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Highway 9 construction could begin this fall

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There is a chance the final stage of reconstruction of Highway 9 that will link Drumheller to Beiseker with new pavement could begin as early as this fall.
    Dennis Grace, construction engineer with Alberta Transportation says the Highway 9 tender has been advertised. This is for the 15-kilometre portion from east of Carbon Corner to west of Beiseker. The project is to improve horizontal alignment, widening and resurfacing. It also includes improvements to the Highway 9 and Highway 21 intersection and second stage paving of the 14 kilometre phase west of Horseshoe Canyon and west of Highway 840, at the Rosebud turn off.
    According to Grace, the tender was posted on August 24 and closes on September 11.
    “Contractors can look at it and put in their tender. On September 11 we’ll open them and award it as soon as possible,” said Grace. “Whether they start this fall is up to the contractor. If the weather is terrible, they might just crush material for next year, or they might start. Really the schedule is his own, he just has to meet the completion date.”
    For Mayor Bryce Nimmo this is news that has been a long time coming. He says the announcement is valuable to visitors and residents.
    “Right now we are sitting and wondering about the growth of our town and tourism, and we ask why we would have not had that road earlier with the amount of tourism that comes here. I cannot understand why they didn’t upgrade this portion of the highway before anything else,” said Nimmo.
    He says it is also a very important link of a transportation corridor, for the logistics industry.
    The completion date of the project is October 15, 2010.


Tyrrell competes in second dino poll

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As soon as Drumheller residents thought it was safe to call their hometown the world’s top dino hot-spot, the magazine Smithsonian is asking a slightly more pretentious title claiming question.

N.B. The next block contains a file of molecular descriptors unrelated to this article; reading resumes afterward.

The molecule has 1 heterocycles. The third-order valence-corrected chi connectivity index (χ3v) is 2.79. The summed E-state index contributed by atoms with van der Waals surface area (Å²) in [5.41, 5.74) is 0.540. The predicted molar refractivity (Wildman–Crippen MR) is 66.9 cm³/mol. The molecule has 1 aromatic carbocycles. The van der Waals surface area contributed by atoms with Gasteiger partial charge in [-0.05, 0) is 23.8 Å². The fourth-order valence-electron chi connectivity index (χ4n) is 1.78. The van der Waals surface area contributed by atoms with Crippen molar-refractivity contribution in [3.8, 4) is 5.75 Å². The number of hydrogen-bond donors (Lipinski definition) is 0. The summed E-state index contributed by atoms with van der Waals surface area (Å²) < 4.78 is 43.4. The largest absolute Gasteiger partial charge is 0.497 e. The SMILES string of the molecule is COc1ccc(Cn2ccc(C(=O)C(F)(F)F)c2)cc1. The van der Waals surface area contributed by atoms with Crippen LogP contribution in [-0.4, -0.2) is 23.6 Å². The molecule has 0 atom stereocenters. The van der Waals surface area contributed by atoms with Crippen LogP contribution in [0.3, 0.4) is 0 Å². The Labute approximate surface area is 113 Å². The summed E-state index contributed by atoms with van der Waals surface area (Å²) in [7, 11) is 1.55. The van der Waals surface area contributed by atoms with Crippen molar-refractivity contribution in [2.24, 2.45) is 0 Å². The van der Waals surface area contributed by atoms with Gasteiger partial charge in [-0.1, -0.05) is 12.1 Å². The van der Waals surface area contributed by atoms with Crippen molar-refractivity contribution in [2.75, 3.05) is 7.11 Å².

Just weeks ago, the arts, history, sciences, and pop-culture magazine released the final poll results asking “what really is the dinosaur capital of the world?,” with Drumheller rightfully, and dominantly, claiming the title over Glen Rose, Texas.
Now the Dinosaur Tracking blog on Smithsonian.com is asking a slightly different question, “What is the top museum to visit if you want to see dinosaurs?”
When the poll went online on Thursday, August 20, the American Museum of Natural History had taken a lead over Drumheller’s own Royal Tyrrell Museum, but as of Monday evening, the Tyrrell has taken a staggering lead of 61 per cent over New York’s museum’s 36 per cent.
Smithsonian blogger Brian Switek had said of the Tyrrell, “This museum helped Drumheller lay claim to the title of the “Dinosaur Capital of the World.” Situated near many fossil-bearing deposits, the museum boasts an impressive array of dinosaur skeletons that seem even more imposing against the dark backgrounds of the exhibits. I have only seen the displays in photographs and television documentaries, but it is definitely a museum I would like to visit.”